Study of the Energetics of Polycyclic Aromatic Hydrocarbons and their Interstellar Implications

Title: Study of the Energetics of Polycyclic Aromatic Hydrocarbons and their Interstellar Implications
Authors: West, Brandi
Date: 2014
Abstract: Interstellar chemistry has been a growing field over the last several decades. There is particular interest on the nature and reactivity of interstellar molecules; most notably that of polycyclic aromatic hydrocarbons (PAHs). My thesis focused on the kinetics of unimolecular dissociation of small PAH and PAH-like molecules under interstellar conditions. PAHs (naphthalene (NAP), anthracene (ANT) and pyrene (PYR)), some dihydro- equivalents (1,2-dihydronapthalene (DHN) and 9,10-dihydrophenanthrene (DHP)) and a few other small aromatic organic molecules (indene (IND), ethynylbenzene (EB), propynylbenzene (PB) and benzocyclobutene (BCB)) were studied using imaging photo-electron photo-ion coincidence spectroscopy (iPEPICO) and electron impact mass spectrometry (MS); both mass analyzed ion kinetic energy spectrometry (MIKES) and collision induced dissociation (CID). Experiments were performed at different ionization energies to produce breakdown diagrams for the various fragments. These diagrams are then fit using RRKM theory to determine the zero Kelvin activation energy (E0) and the entropy of activation (Δ‡S); these results are then compared and discussed. All these molecules were compared in order to try and find any overlying trends which could be applied to their role in the interstellar medium (ISM). It was determined that H loss was the dominant fragmentation channel, as it was the only dissociation channel common to the majority of molecules studied. It was also seen that organic fragment loss (C2H2, CH3 and C4H2) was only observed in smaller molecules which indicates that PAHs are not likely a source of these molecules. The small fragment molecules gave insight into the stability of closed ring structures, such as PAHs, through the comparison of the dissociation of closed and open structures. The dihydro-PAHs, selected as a probe to investigate the proposed catalytic role of PAHs in the formation of molecular hydrogen, yielded very interesting results. It was seen that these molecules would readily undergo isomerisation prior to dissociation. This added an unexpected level of difficulty to the calculations but quickly demonstrated how the presence of additional hydrogen atoms could greatly disrupt the dissociations, as it was not the simple process of removing them as it was originally believed. The overall trend observed was that it is the structure, not the size, which has the dominating effect on the dissociation. Ions of similar structure behaved similarly, regardless of a change in mass; isomers, however, had radically different behaviours which can only be attributed to their differing molecular conformations. This observation could aid in the understanding of larger PAHs, those which are believed to exist in the ISM, and what role they may play in the chemistry of the universe.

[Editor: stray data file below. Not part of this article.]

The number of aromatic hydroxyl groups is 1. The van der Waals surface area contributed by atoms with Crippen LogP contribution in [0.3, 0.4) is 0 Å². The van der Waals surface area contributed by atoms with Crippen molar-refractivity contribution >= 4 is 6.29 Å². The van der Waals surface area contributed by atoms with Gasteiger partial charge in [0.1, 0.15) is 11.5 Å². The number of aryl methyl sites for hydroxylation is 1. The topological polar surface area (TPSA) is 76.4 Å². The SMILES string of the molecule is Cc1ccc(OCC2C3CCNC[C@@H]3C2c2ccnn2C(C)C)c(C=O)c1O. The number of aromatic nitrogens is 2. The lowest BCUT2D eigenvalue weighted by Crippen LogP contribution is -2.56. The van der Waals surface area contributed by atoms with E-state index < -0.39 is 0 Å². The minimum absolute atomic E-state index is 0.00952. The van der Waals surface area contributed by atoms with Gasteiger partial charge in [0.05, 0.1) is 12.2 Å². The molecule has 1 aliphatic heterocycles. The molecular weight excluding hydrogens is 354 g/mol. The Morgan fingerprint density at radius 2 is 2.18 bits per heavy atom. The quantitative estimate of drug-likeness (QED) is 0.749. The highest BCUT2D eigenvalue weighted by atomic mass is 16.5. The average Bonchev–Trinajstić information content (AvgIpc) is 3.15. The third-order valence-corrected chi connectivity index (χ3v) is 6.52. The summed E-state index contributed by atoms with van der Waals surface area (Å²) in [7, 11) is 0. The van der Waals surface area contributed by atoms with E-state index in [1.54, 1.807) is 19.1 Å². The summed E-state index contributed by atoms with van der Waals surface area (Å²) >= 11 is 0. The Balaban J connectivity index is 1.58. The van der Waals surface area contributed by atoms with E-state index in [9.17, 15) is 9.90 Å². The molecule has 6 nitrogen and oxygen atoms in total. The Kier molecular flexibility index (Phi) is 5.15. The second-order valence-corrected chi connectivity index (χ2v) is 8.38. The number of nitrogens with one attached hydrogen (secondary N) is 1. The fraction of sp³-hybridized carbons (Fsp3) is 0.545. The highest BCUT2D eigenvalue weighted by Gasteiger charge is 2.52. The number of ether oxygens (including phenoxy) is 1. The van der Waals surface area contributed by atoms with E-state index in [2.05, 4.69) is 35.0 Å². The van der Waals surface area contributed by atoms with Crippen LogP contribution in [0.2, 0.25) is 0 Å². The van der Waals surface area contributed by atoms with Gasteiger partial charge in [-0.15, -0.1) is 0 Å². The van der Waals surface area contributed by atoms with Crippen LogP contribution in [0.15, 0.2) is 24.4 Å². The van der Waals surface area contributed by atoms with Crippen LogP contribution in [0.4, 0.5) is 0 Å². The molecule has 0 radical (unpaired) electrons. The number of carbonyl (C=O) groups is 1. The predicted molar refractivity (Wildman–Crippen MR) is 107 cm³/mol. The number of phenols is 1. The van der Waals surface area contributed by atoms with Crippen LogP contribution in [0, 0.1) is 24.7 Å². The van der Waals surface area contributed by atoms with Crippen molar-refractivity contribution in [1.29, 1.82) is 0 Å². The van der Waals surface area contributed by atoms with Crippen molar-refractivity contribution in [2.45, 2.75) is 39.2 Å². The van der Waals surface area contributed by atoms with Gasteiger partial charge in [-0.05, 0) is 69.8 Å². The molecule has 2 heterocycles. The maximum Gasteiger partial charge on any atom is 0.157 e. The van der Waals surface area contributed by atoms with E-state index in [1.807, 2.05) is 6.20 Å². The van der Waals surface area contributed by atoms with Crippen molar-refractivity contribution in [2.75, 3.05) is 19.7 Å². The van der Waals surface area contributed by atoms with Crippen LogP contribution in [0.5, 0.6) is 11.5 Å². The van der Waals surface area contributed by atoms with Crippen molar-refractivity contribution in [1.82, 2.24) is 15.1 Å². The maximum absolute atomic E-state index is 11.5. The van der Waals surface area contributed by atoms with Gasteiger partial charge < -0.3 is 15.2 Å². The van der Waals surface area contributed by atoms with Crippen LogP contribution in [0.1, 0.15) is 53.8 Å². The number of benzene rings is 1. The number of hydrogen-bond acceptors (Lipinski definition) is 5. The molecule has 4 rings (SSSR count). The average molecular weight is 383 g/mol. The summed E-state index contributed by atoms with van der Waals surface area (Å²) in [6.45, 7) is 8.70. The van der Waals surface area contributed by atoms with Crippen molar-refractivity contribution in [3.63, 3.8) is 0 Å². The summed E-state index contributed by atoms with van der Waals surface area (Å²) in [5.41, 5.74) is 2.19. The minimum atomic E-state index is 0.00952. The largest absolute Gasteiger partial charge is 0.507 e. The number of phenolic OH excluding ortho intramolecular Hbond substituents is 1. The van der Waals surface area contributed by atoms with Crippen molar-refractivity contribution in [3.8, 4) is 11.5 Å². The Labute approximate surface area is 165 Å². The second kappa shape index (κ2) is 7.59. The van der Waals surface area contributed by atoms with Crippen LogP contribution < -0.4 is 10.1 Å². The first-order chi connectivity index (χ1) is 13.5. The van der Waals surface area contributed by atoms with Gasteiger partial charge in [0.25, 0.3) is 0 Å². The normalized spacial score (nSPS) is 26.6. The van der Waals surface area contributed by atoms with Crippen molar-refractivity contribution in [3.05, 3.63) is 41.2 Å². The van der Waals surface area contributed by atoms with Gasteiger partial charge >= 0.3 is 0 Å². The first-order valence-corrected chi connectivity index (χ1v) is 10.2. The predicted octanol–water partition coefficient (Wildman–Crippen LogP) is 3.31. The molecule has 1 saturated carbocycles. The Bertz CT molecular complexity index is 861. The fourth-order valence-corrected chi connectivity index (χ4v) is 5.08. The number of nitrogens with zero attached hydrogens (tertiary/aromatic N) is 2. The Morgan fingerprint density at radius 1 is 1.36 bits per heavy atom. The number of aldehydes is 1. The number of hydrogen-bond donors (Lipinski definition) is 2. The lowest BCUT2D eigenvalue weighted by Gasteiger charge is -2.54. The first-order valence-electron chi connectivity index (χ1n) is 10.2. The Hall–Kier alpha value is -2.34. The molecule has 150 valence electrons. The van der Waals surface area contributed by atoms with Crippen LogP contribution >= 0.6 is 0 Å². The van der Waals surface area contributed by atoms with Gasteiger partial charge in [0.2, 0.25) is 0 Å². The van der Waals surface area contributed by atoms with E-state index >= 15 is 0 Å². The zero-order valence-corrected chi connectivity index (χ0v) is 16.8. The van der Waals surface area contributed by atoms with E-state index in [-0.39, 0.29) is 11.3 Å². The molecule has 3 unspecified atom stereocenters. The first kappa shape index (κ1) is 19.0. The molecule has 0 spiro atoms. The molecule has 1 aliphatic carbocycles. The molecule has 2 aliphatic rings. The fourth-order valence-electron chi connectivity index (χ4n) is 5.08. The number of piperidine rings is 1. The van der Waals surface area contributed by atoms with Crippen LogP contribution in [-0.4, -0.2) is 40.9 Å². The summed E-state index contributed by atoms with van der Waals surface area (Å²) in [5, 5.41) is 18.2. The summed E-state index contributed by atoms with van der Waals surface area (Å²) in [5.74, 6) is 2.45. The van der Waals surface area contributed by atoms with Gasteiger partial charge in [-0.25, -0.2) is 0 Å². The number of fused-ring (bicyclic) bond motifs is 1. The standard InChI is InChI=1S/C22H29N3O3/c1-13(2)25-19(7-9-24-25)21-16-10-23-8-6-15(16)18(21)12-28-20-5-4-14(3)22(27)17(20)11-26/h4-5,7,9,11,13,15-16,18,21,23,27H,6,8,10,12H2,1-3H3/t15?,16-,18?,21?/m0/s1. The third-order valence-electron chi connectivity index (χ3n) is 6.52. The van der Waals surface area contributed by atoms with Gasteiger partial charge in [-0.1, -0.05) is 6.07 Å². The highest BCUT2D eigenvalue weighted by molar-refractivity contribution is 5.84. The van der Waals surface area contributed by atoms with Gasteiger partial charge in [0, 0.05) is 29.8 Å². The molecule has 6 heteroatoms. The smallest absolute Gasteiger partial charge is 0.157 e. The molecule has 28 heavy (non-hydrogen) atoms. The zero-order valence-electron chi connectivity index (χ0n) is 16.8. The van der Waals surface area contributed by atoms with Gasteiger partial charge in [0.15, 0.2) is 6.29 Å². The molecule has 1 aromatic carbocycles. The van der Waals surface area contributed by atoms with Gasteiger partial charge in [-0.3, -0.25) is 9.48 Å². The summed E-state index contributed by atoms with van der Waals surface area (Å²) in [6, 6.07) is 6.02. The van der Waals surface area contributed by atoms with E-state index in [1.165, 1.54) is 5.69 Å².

CollectionThèses, 2011 - // Theses, 2011 -